“My rationale was that if we break the reason for the grade into pieces, we teach them step-by-step and skill by skill holistically, the grade will look after itself and I proved it on five occasions.”

He soon realised the skills within the English language remained the same regardless of which school he worked at or whether the exam board changed.

“Liverpool is where I came up with this. I was given groups of students who said: ‘I hate English, I can’t do English’. I said: ‘Let’s break that down into pieces. I’ll make a Microsoft Excel spreadsheet and I’ll put your name on, I’ll colour code what you’re good at and what you’re bad at. Let’s see if that helps. That’s where it all started.”

How the Eden Fifty One platform works

Tom counted each skill across reading, writing, speaking and listening – 18 for writing skills, 18 for reading skills, and 15 for speaking and listening skills, and colour coded them in his spreadsheet. It was as simple as marking blue for brilliant, green for good, yellow for okay and red for weak. He was then able to monitor and track the progress of his students to build a detailed picture of where their strengths and weaknesses were. 

Pondering why no one else had figured out this approach, he began to print out hundreds of exam papers across the world, sprawled out across his parents’ living room floor. 

“I just printed off as many as I could get my hands on from all over the world. If the skills were different, I cut them out and put them all over the floor,” he explained. “If they were duplicated, they went in the bin. Over a period of weeks, I ended up with 51 universal skills. I kept trying to print off new papers to disprove the theory and I couldn’t.”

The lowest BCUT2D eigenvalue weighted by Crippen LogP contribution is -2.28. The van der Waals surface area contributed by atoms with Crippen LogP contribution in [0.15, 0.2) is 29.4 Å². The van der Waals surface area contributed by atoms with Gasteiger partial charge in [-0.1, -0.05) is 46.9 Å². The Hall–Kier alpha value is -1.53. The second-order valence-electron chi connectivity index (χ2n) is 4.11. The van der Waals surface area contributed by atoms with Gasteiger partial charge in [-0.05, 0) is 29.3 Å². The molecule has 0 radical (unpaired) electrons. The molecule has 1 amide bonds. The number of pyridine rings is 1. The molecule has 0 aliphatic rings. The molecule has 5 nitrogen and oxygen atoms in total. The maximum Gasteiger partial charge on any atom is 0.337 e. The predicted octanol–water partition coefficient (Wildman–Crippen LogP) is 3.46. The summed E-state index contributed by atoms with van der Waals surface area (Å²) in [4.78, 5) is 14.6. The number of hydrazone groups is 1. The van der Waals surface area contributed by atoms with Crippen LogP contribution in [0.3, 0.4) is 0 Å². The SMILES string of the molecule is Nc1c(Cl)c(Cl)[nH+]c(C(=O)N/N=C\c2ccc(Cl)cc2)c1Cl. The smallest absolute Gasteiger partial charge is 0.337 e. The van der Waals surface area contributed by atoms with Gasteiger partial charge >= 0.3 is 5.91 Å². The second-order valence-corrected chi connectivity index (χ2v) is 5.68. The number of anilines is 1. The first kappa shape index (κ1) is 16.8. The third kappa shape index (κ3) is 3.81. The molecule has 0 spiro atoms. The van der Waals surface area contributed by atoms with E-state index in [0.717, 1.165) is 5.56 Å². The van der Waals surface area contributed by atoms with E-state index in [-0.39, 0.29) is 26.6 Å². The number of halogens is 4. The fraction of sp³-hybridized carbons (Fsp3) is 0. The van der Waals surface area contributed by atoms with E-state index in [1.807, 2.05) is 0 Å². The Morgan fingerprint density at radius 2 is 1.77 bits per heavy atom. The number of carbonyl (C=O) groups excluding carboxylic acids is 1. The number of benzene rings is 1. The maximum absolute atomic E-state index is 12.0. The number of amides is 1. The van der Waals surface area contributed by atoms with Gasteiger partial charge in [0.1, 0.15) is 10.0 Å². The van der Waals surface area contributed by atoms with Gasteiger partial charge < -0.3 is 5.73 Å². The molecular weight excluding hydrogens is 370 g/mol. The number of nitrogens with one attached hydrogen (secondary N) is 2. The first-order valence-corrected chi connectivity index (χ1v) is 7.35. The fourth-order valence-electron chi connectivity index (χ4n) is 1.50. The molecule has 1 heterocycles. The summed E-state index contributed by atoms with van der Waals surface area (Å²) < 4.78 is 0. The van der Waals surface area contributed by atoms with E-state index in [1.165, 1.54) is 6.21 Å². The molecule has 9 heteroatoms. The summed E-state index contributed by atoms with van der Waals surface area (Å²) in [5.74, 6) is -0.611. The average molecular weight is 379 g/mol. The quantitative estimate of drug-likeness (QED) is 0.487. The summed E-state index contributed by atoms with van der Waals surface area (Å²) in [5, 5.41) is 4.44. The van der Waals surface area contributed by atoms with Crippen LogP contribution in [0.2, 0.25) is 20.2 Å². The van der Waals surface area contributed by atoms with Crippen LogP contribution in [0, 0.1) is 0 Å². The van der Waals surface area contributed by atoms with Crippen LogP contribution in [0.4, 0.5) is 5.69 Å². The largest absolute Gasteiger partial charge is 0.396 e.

After teaching with this approach for years successfully, he took his findings to other leaders and specialists in the field of English – but they couldn’t disprove his theory either. He decided to come up with a name for his solution and landed on Eden Fifty One – Eden as a portmanteau of education and English and Fifty One for the number of universal skills he discovered. 

“It really annoyed me that it wasn’t 50! For marketing purposes, I was absolutely gutted that I couldn’t delete one of them,” he teased. 

He decided it was time to resign as a teacher. “I had a good career, but I never actually set out to be a teacher. I just set out to see if I could understand the learning process a bit better and I think I’ve done that.”

Armed with just his Excel spreadsheet, he sent it to schools across the UK to trial out. “I needed to prove that it works without me. I was very aware that people might just say it’s because of my background, experience or maybe it’s because I’m a good teacher. Whilst I would like to think that that’s true, I needed to prove that it was the platform not me!”

Within six months of using it, various schools reported that they not only had the best results “in their history” but the “best results within their multi-academy trusts’ history”.

But the spreadsheet kept crashing with so many teachers attempting to open it at the same time. “I knew at that point that I was really onto something,” he said. “It just wouldn’t scale in Excel, and then… Covid hit.”

Thanks to Liverpool entrepreneur Jonny Clark, he was introduced to a developer who agreed to build Eden Fifty One as a standalone web app in exchange for sweat equity.